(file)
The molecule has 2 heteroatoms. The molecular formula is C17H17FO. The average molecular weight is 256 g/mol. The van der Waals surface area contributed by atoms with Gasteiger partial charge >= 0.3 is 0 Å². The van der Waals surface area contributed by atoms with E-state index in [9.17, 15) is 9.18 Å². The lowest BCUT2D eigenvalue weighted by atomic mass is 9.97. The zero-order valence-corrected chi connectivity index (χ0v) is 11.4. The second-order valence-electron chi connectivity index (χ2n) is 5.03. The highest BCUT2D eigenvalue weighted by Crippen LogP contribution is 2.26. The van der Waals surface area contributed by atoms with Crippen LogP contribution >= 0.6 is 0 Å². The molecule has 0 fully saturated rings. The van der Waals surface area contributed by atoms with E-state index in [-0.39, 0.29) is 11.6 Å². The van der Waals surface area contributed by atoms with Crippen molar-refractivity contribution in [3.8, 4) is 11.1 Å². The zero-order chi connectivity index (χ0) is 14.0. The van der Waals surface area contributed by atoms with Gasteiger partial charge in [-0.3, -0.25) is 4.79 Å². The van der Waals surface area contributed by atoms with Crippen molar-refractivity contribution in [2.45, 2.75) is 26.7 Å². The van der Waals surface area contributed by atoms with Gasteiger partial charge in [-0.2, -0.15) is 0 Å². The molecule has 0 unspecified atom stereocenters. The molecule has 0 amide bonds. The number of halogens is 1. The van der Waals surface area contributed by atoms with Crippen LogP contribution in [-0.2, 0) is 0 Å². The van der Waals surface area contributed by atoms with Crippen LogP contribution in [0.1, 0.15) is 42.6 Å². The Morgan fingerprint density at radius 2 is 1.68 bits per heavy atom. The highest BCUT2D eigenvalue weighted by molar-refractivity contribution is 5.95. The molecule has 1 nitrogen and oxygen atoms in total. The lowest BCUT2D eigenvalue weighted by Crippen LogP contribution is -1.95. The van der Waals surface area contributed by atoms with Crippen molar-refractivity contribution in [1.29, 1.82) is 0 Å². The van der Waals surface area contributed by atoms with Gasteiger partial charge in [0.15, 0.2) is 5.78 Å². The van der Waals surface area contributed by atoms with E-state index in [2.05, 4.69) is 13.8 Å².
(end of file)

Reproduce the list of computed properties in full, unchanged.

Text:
The molecule has 2 heteroatoms. The molecular formula is C17H17FO. The average molecular weight is 256 g/mol. The van der Waals surface area contributed by atoms with Gasteiger partial charge >= 0.3 is 0 Å². The van der Waals surface area contributed by atoms with E-state index in [9.17, 15) is 9.18 Å². The lowest BCUT2D eigenvalue weighted by atomic mass is 9.97. The zero-order valence-corrected chi connectivity index (χ0v) is 11.4. The second-order valence-electron chi connectivity index (χ2n) is 5.03. The highest BCUT2D eigenvalue weighted by Crippen LogP contribution is 2.26. The van der Waals surface area contributed by atoms with Crippen LogP contribution >= 0.6 is 0 Å². The molecule has 0 fully saturated rings. The van der Waals surface area contributed by atoms with E-state index in [-0.39, 0.29) is 11.6 Å². The van der Waals surface area contributed by atoms with Crippen molar-refractivity contribution in [3.8, 4) is 11.1 Å². The zero-order chi connectivity index (χ0) is 14.0. The van der Waals surface area contributed by atoms with Gasteiger partial charge in [-0.3, -0.25) is 4.79 Å². The van der Waals surface area contributed by atoms with Crippen molar-refractivity contribution in [2.45, 2.75) is 26.7 Å². The van der Waals surface area contributed by atoms with Gasteiger partial charge in [-0.2, -0.15) is 0 Å². The molecule has 0 unspecified atom stereocenters. The molecule has 0 amide bonds. The number of halogens is 1. The van der Waals surface area contributed by atoms with Crippen LogP contribution in [-0.2, 0) is 0 Å². The van der Waals surface area contributed by atoms with Crippen LogP contribution in [0.1, 0.15) is 42.6 Å². The Morgan fingerprint density at radius 2 is 1.68 bits per heavy atom. The highest BCUT2D eigenvalue weighted by molar-refractivity contribution is 5.95. The molecule has 1 nitrogen and oxygen atoms in total. The lowest BCUT2D eigenvalue weighted by Crippen LogP contribution is -1.95. The van der Waals surface area contributed by atoms with Crippen molar-refractivity contribution in [1.29, 1.82) is 0 Å². The van der Waals surface area contributed by atoms with Gasteiger partial charge in [0.15, 0.2) is 5.78 Å². The van der Waals surface area contributed by atoms with E-state index in [2.05, 4.69) is 13.8 Å².